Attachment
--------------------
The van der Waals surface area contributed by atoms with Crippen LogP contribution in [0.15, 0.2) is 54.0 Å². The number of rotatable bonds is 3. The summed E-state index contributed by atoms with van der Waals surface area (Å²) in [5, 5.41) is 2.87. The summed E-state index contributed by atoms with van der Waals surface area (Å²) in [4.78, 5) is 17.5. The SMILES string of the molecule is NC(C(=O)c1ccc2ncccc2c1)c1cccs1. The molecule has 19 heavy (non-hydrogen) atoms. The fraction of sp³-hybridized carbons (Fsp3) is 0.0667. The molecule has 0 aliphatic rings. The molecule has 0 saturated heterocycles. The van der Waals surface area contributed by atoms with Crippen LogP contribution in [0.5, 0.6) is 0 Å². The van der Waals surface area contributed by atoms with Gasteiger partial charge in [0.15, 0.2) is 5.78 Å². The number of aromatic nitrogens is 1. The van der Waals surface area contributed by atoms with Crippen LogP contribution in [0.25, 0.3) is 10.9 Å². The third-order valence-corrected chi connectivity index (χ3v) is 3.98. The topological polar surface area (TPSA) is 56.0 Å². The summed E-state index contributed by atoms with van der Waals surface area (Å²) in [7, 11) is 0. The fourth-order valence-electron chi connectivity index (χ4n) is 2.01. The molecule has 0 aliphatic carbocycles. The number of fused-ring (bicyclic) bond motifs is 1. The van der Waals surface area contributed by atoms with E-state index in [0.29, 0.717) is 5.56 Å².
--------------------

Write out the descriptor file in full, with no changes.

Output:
The van der Waals surface area contributed by atoms with Crippen LogP contribution in [0.15, 0.2) is 54.0 Å². The number of rotatable bonds is 3. The summed E-state index contributed by atoms with van der Waals surface area (Å²) in [5, 5.41) is 2.87. The summed E-state index contributed by atoms with van der Waals surface area (Å²) in [4.78, 5) is 17.5. The SMILES string of the molecule is NC(C(=O)c1ccc2ncccc2c1)c1cccs1. The molecule has 19 heavy (non-hydrogen) atoms. The fraction of sp³-hybridized carbons (Fsp3) is 0.0667. The molecule has 0 aliphatic rings. The molecule has 0 saturated heterocycles. The van der Waals surface area contributed by atoms with Crippen LogP contribution in [0.5, 0.6) is 0 Å². The van der Waals surface area contributed by atoms with Gasteiger partial charge in [0.15, 0.2) is 5.78 Å². The number of aromatic nitrogens is 1. The van der Waals surface area contributed by atoms with Crippen LogP contribution in [0.25, 0.3) is 10.9 Å². The third-order valence-corrected chi connectivity index (χ3v) is 3.98. The topological polar surface area (TPSA) is 56.0 Å². The summed E-state index contributed by atoms with van der Waals surface area (Å²) in [7, 11) is 0. The fourth-order valence-electron chi connectivity index (χ4n) is 2.01. The molecule has 0 aliphatic carbocycles. The number of fused-ring (bicyclic) bond motifs is 1. The van der Waals surface area contributed by atoms with E-state index in [0.29, 0.717) is 5.56 Å².